Suddenly, everything is in flux for the Calgary Flames as concern and uncertainty have gripped the National Hockey League.
The rapidly rising number of positive COVID-19 cases on the Vancouver Canucks has shone a much-needed spotlight on just how virulent the third wave of the novel coronavirus is.
It was only a handful of days ago the Flames had their first postponement of the year, when they were 90 minutes away from facing a Canucks team that now has 16 players in the league's COVID protocols.
Coming so close to being part of a game that could have had extensive ramifications as a televised super-spreader event, several Flames admitted Sunday they’re now wondering if the regular season may have to end prematurely, as it did last season.
“Yeah, I think that’s a good possibility for sure,” said Flames defenceman Chris Tanev, hours before Sunday night’s first of two scheduled tilts against the visiting Toronto Maple Leafs. “I don’t know if there’s a good chance, but there is a chance we maybe don’t play all the games we have, so we’ve got to be able to win the games we’re playing in now to have a shot here.”
Tanev and the rest of his teammates are the first to point out the games and the scheduling issues pale in comparison to the importance of their colleagues’ health, a point hammered home by Tanev, who has been in regular contact with several of his former teammates in Vancouver throughout their ordeal.
“First and foremost I think you just hope everyone’s okay and no one has any serious side effects or anything from testing positive or catching COVID — obviously that’s the most important thing,” said Tanev, who played the first decade of his career in Vancouver before joining Calgary this season.
“Going from there, who knows what’s going to happen. The league is going to make the calls on all that, how long they’re shut down and if we’re going to play make up games or whatnot. I think everyone is still waiting to see what happens with that.”
Like the rest of the hockey world, Darryl Sutter has been following the Vancouver situation intensely and he hopes the Canucks' situation is opening a lot of eyes well beyond the NHL community.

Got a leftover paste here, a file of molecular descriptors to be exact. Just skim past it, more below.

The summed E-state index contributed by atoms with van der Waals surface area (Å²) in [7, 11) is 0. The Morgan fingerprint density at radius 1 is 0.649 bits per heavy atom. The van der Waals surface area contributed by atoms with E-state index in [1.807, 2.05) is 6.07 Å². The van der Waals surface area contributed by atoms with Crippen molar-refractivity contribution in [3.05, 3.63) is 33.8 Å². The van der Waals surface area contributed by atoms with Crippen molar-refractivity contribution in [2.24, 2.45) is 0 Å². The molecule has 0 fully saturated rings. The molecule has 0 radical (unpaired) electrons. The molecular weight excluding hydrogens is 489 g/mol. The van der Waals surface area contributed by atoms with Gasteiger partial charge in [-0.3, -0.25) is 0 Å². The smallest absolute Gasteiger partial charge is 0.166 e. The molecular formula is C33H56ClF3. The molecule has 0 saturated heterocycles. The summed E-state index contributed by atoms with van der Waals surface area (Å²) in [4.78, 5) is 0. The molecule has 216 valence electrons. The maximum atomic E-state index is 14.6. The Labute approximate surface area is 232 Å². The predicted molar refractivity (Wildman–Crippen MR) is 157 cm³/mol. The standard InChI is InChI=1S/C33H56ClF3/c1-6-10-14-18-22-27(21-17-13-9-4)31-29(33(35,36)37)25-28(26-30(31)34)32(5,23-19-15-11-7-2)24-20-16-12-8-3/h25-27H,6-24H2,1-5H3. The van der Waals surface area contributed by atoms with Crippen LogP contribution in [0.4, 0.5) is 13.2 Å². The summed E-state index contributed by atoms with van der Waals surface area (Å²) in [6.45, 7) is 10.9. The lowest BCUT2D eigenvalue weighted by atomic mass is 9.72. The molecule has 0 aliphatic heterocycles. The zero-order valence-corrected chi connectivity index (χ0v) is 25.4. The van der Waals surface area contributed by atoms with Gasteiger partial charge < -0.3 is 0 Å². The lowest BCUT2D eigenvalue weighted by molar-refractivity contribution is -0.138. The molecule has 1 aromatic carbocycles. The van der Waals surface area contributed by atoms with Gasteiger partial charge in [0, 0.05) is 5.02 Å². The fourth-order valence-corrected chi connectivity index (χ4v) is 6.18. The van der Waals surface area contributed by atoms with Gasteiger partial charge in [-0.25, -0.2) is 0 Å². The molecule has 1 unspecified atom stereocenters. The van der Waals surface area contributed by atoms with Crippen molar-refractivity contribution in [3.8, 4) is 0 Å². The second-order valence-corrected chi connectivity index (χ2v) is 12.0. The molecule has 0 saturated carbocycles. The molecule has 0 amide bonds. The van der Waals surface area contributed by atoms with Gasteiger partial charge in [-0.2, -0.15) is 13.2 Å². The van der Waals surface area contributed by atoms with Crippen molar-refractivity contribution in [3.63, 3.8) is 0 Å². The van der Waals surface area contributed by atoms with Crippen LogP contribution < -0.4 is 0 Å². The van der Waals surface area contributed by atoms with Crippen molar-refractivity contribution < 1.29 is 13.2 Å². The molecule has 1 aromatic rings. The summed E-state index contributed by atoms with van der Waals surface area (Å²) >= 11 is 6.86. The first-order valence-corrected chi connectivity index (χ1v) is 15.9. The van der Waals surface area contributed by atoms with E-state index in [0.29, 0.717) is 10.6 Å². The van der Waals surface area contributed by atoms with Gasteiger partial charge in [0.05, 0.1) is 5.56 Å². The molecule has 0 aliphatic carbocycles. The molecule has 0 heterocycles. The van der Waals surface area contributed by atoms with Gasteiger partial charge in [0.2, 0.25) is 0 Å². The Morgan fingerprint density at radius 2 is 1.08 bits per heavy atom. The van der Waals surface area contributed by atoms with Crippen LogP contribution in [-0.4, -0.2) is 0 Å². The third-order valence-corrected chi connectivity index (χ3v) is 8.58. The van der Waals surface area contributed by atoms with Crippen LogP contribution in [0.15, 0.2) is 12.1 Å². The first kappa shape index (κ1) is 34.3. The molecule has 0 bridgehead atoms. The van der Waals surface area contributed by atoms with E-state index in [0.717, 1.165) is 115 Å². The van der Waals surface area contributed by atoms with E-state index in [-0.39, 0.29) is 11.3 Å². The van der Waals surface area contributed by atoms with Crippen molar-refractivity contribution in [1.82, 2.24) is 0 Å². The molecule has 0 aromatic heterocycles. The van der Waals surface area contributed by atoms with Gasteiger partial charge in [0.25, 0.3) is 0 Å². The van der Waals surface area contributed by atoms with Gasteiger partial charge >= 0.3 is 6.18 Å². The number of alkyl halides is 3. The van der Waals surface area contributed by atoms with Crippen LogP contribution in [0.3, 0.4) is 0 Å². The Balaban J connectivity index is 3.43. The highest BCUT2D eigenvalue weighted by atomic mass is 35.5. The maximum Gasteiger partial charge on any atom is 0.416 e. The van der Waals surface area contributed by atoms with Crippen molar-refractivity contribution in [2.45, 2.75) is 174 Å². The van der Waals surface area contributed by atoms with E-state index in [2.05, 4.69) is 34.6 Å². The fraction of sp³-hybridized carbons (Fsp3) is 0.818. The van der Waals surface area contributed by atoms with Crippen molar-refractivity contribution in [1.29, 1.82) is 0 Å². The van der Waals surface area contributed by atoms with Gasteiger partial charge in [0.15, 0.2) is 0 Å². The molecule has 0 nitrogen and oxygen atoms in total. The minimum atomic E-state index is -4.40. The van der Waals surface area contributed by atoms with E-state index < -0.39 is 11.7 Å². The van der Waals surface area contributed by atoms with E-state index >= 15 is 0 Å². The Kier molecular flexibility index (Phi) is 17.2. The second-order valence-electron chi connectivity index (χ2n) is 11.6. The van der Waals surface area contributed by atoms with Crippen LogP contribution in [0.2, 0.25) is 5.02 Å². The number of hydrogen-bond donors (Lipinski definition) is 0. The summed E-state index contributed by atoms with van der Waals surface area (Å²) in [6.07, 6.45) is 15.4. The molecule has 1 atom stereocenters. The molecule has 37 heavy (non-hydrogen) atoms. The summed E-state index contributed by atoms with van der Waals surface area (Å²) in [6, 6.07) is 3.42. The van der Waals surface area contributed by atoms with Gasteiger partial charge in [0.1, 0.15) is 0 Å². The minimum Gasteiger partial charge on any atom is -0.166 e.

“I have a nephew there who is married with children, so obviously I’ve been following it very closely,” said Sutter of Canucks forward Brandon, who was one of the 14 players added to the NHL’s COVID-19 protocol list Saturday.
“Hopefully it sends a message to the world that these guys are young guys with families and children and we’re seeing it more with this variant — it sends a message of what we have to do in terms of being careful.”
Message received, said Andrew Mangiapane.
“It’s a little scary about everything,” said the Flames winger. “Obviously you don’t want to catch COVID and all that. A little scary from that aspect. From our standpoint we’ve just got to do a good job washing hands, wearing masks and staying safe when you go out. It’s obviously scary, but hopefully things get back on track here soon and we figure out everything.”
Following back-to-back games with the Leafs, the Flames' schedule has them slated to host the Canucks Thursday and Saturday, neither of which seem likely now.
It could potentially open up an eight-day gap for the Flames, whose next game could be in Toronto one day after next Monday’s trade deadline.
Who knows what the league and various cities around it look like after that, as COVID variants threaten to do what its originator did a little over a year ago to pro sports.
“Yeah, it’s definitely a possibility,” said Mangiapane of another abbreviated regular season. “Obviously I don’t know much or what the league is going to be doing. But it’s going down to the later point in the season. Obviously it’s going to be tough to fill in those games. We’ll see what happens.”
The NHL has had to reschedule 45 games this season, but none in Canada until the Montreal Canadiens missed four games in March. No team has come close to being as ravaged by COVID-19 as the Canucks, whose list of positive tests includes players who have reportedly tested positive for the more infectious P.1 variant, which was first found in Brazil.
“Thus far the Canadian division had been pretty good — obviously Montreal had two weeks ago their positives and now Vancouver,” said Tanev, who has heard reports that some Canucks players have been suffering from things like dehydration and vomiting, forcing some to be in IVs at home.
“The restrictions that are there are in place for a reason. Obviously so far this year we’ve been able to follow them the best we can, and I hope that we continue to do that as the year progresses here.”
NOTES: David Rittich is expected to get the start against the Leafs Sunday and Mikael Backlund was given the green light by Sutter to return after missing one game with an injury.